First, it is claimed that this love, compassion, gentleness and respect already characterise the churches – at least, those churches whose ministers have signed the letter, or that agree with the teachings set out in the report. ‘We always seek to act in love, with gentleness and respect, for the good of all, and never with any form of coercion or control’ (p.1). This language is deployed in such a way as to suggest that there are no serious failings in love, compassion and gentleness in our churches. It is not deployed in such a way as to encourage us to be on the lookout for such failures, or to devote any energy to rooting them out. The talk of love and compassion is not allowed to disturb the insistence that coercion and abuse are safely past, and already safely condemned.

Second, when the report does call out any actions as unloving, they are not the patterns of ministry named in the testimonies of victims. What is ‘supremely compassionate’ (§9), according to the authors, is to pass on the kind of teachings that the letter and report sets out. What is ‘terribly harmful’ (p. 1) is to go against those teachings. And that is all the content given here to either ‘compassion’ or ‘harm’.

I am not here mounting the argument that the authors are wrong to call their teachings compassionate, and the rejection of those teachings harmful. That is an argument I am more than willing to make – but it is an argument for a different day. My concern today is much more specific: it is that, as far as I can see, this is the only kind of harm that the letter and report acknowledge as a danger faced in this area of contemporary Christian ministry.

In other words: far from qualifying what I said earlier, the language of love and compassion is used in the report in such a way that it reinforces its denial that there is a problem of coercive or abusive Christian ministry to tackle in this area.

Raising the stakes

There is a third problem with the idea that the letter and report’s talk of love and compassion qualifies its implicit denial of claims about abuse. As noted, the report claims that ‘Living by, teaching and helping people to follow God’s pattern of marriage is a supremely compassionate thing to do’ (§9). The compassion involved is, as the authors present it, one of rescuing people from a terrible and deadly mistake. The rhetoric of the report is stark.

In relation to gender transition, for instance, the authors are clear that they see themselves as trying to avoid actions that are ‘exceptionally damaging’ (§30), a matter of ‘irreversible damage’ (§30), and tantamount to ‘an appalling crime’ (§31). In the light of that ‘we will do all that is in our power to encourage young people away from’ gender transition’ (§30, my emphasis).

These phrases are deeply chilling, especially in the current climate. One need only consider what is happening in Texas, for instance, to understand how very threatening they sound. 

My point here, however, is this. The stakes, as the authors present them, are very high indeed. The harms that they believe they are seeking to avoid are so serious that they demand strenuous and uncompromising action – and the strenuous and uncompromising nature of this action is precisely what compassion requires. The question is bound, then, to arise: What limits might there be on appropriate action in this area? If, as you see it, you are trying to rescue someone from an ‘appalling crime’, what forms of persuasion are really off limits for you?

Christian leaders are, according to the letter and the report, to ‘urge and assist’ (p. 1), ‘to persuade, to teach and to help’ (p. 2), to ‘teach and train’ (§5). These are part of the ‘normal practice of religion’ (p. 1). Yet I can see no acknowledgment here that these normal practices can and do sometimes take forms that are emotionally manipulative and psychologically abusive – and that they can take these forms, at times, precisely because those engaged in them believe the stakes to be so high, and believe that the primary demand of compassion is that they try ever harder in their urging, persuading and training.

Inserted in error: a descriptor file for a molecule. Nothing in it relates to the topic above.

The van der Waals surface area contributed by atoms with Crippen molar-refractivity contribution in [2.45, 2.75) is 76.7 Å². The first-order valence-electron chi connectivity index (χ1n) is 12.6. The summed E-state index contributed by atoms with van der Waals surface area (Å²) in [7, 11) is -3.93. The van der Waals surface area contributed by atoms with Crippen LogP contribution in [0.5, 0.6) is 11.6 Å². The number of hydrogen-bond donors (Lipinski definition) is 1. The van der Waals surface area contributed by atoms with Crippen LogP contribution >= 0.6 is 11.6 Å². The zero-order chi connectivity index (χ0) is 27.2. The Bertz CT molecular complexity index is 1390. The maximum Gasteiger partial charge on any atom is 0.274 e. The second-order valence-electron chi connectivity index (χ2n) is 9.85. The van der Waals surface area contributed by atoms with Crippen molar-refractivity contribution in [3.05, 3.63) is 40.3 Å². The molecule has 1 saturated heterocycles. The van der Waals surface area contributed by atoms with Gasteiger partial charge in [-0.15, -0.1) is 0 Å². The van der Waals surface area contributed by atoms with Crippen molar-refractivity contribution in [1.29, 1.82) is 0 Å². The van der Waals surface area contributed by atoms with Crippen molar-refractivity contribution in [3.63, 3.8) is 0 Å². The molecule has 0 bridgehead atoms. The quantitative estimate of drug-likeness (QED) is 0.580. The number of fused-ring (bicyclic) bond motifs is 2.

There is no acknowledgment here that, if you make such strong claims about how much this ministry is needed, you need to make claims no less strong about the dangers that attend such zeal, about the need for protection against those dangers, and so about the need for strict limits upon the forms that such ministry can properly take.

Dismissing feelings

At various points, the authors speak dismissively of ‘feelings’. They believe in a God-given plan for people’s identities and relationships, and they present those who disagree with them as believing that ‘their identity is found purely in their feelings’ (p. 1) – their ‘subjective feelings and attractions’ (§11; cf. §18). They make clear that they believe such feelings to be insubstantial and potentially deceitful, and that following God’s plan is likely to involve denying them (§9).

The problem is that this way of talking about feelings provides a framework, whether deliberately or inadvertently, for dismissing claims of psychological abuse. Such abuse is, after all, in significant part abuse carried out in the realm of feelings.

The picture painted in the letter and report is one in which Christian ministers are trying – in their urging, persuading, and training – to convey certain Christian truths, and in which the main thing standing against those truths is ‘subjective feeling’. If that is the framing you have internalised, then when a recipient of such urging, persuading and training reports an experience of emotional manipulation or psychological harm, you will have an easy response ready to hand: ‘That is just your feelings.’ And feelings, in this picture, often need to be overridden, at any cost.

There are significant problems with the way the report uses this language of feelings. It seems to me, for instance, to be a thoroughly inadequate way of talking about the deep-seated patterns of experience involved in gender identity and sexuality. On another occasion, I have also written about the strange dualism involved in the contrast between biology and feelings that the authors deploy. For my present purposes, however, all of that can be left to one side.